‘Feedlotting changed my buy and braai business’

Jerry Boshoga
He uses the feedlot, which he started last year, to supply his shisa nyama. He is keen to venture into cattle breeding.
Photo: Peter Mashala

“Own the value chain,” farmers are often told. This allows one to control the price of inputs and increase profits substantially.

Jerry Boshoga of Bifteck Farm in Kameeldrift West near Pretoria has taken this advice seriously – and reaped the rewards. Jerry has run a thriving shisa nyama (buy and braai) in Mamelodi for years.

After developing an interest in farming some years ago, he used his savings to buy three adjoining plots in 2010, thinking that one day he could focus on farming. He was undecided, though, on what he would grow on them.

Then, faced with rising meat prices last year, it dawned on him that having the land gave him the ideal opportunity to produce his own meat, through feedlotting.

“I used to buy meat from an abattoir but to make a profit I had to increase my price substantially. This wasn’t good for business,” explains Jerry. He incorporated the three plots into one 21ha farm, and last year built a feedlot.

He says that although feedlotting comes with a certain amount of risk, it can also be profitable. And it has two other distinct advantages: it can be established on a small area, and there is no need for arable land. All that’s required is a gently sloping site with a good, secure water supply. And fortunately, Jerry has two boreholes with a minimum capacity of 4 000l/ hour.
He started by building two kraals with a total capacity of 200 cattle and a 150m² feed mixing/storage facility.

Next, he purchased a hammer mill, tractor, mower, 4t truck, and 10 troughs for feed and water, all with his own money. Jerry believes it’s better to start a business with little or no debt. Because he did not know much about feedlots, he looked for a mentor. As it happened, his neighbour Seun Liebenberg is also a feedlotter, and was more than happy to help Jerry out.

Quality animals
Currently, Jerry turns out slaughter cattle at the rate of 200 per four-month cycle. He wants to increase this to 500, but realises that it’s important to grow slowly as his experience increases.

Jerry buys his weaners mainly at auctions, mostly those that are close by. “With feedlotting, I need to save as much as I can where possible,” he explains.

“Factors affecting profit include the purchase price and transport cost of cattle for the feedlot. I buy weaners at a weight of 200kg to 240kg and prefer Simmentaler, Simbra, Bonsmara and Brahman cattle. I’d like to buy more Bonsmaras, but every feedlotter seems to prefer them, so there’s a lot of competition at the auctions.”

For Jerry, the success of a feedlot operation lies in the availability and price of quality animals.

“This can be a challenge, because established commercial feedlotters also buy their animals at the auctions and I have to compete against them,” he says.

“Commercial feedlots have strong financial resources, and good animals are scarce.” Jerry explains that cattle can be put in a feedlot at any age, but after weaning is best. This could be any time between seven and nine months of age.

Feeding for profit
According to Jerry, the price of feed remains an ongoing challenge. “A feedlot’s loss or profit depends on how you use the feed,” he explains.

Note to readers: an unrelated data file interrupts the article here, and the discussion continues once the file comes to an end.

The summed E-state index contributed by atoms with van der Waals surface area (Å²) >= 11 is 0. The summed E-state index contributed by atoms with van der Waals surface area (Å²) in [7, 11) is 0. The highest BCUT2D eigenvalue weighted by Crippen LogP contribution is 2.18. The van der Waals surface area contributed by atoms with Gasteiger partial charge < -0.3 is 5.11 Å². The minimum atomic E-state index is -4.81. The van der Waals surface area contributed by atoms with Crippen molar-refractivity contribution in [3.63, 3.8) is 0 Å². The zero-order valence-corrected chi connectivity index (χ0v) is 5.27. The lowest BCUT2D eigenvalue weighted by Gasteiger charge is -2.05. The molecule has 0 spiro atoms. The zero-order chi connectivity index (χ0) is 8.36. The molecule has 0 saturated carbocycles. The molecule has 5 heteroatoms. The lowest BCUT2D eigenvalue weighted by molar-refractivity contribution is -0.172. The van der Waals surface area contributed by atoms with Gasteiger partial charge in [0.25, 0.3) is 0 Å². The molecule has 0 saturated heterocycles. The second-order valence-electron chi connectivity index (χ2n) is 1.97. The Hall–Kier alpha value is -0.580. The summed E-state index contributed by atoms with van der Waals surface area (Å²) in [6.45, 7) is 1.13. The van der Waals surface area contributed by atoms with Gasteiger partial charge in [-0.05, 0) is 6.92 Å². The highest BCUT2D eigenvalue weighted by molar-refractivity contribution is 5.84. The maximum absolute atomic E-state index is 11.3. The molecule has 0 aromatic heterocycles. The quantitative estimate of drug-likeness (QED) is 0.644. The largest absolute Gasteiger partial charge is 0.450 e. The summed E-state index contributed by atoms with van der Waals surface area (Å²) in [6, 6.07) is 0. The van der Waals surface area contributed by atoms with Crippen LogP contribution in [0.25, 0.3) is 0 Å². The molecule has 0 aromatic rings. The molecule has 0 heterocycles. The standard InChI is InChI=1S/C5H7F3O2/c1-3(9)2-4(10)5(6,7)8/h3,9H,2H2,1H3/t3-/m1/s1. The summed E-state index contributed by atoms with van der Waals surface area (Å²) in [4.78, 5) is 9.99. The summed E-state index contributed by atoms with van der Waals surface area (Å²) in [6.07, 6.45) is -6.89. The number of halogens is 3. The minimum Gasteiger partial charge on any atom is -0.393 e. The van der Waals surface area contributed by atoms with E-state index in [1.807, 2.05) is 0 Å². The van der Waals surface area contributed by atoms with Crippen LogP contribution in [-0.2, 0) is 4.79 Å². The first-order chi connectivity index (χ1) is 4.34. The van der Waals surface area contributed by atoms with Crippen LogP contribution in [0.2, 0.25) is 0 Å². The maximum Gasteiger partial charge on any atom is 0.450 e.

“The daily weight gain in relation to feed cost is crucial: each day, an animal has to put on a minimum amount of weight from a specific amount of feed. My cattle have to gain at least 1,2kg per day during their first two and half months. From 80 days, they must have an average daily weight gain of at least 2,5kg. I aim to put 200kg to 250kg on each animal during the 120 days they spend in the feedlot.”

Achieving this requires strict management – and using the right amount of feed for a targeted live weight of between 500kg and 580kg at finishing.

“If at some point I find myself using more feed and not achieving these weight gains at the targeted time, then I’m not doing it right,” says Jerry.

Jerry expects the cattle to put on at least 1,2kg/day from the first week, and 2,5kg from the 80th day.

Mixing the feed
On arrival, weaners and other cattle are processed for the feedlot. This includes weighing, ear tagging for record purposes, de-worming, dipping for ticks and inoculation against black quarter, a common feedlot disease.

During the first week, the cattle are fed only hay before being treated with a growth hormone. The latter takes about a week to kick in before the feedlot ration is supplied.

Although smaller feedlots commonly buy pre-mixed feed from feed companies or larger feedlots, Jerry prefers to mix his own. He buys the ingredients from his mentor, Seun, who also helps him with the mixing.

From the second week onwards, each tonne of mixed rations consists of five 25kg-bags wheat bran, five 25kg-bags maize chop, 300kg hay and two 25kg-bags molasses.

Marketing
For his shisa nyama, Jerry slaughters about five cattle a week at the Strydfontein abattoir in Pretoria North, paying for this service with the offal. He uses A2 beef, which has less fat.

“Most township people prefer meat with less fat, in contrast to the suburban market, which prefers more fat in the meat,” he explains.

Jerry also supplies five A3 carcasses a week to Henmar Butchery in Pretoria North. Other customers are Ledwaba Funeral Parlour and the general public.

Jerry recently signed an agreement with Karan Beef to supply its abattoir. “We agreed to start with at least 20 cattle a week.

I’d like to increase this to at least 350 a week,” he says. But Jerry admits that expansion comes with its own challenges.

“As I grow, my resources also need to grow. I’ll need at least a larger feed mixer and loader, more water troughs, insulated shelter, a well-equipped emergency room, another tractor and an additional kraal for 400 cattle.”

Phone Jerry Boshoga at 079 238 7917.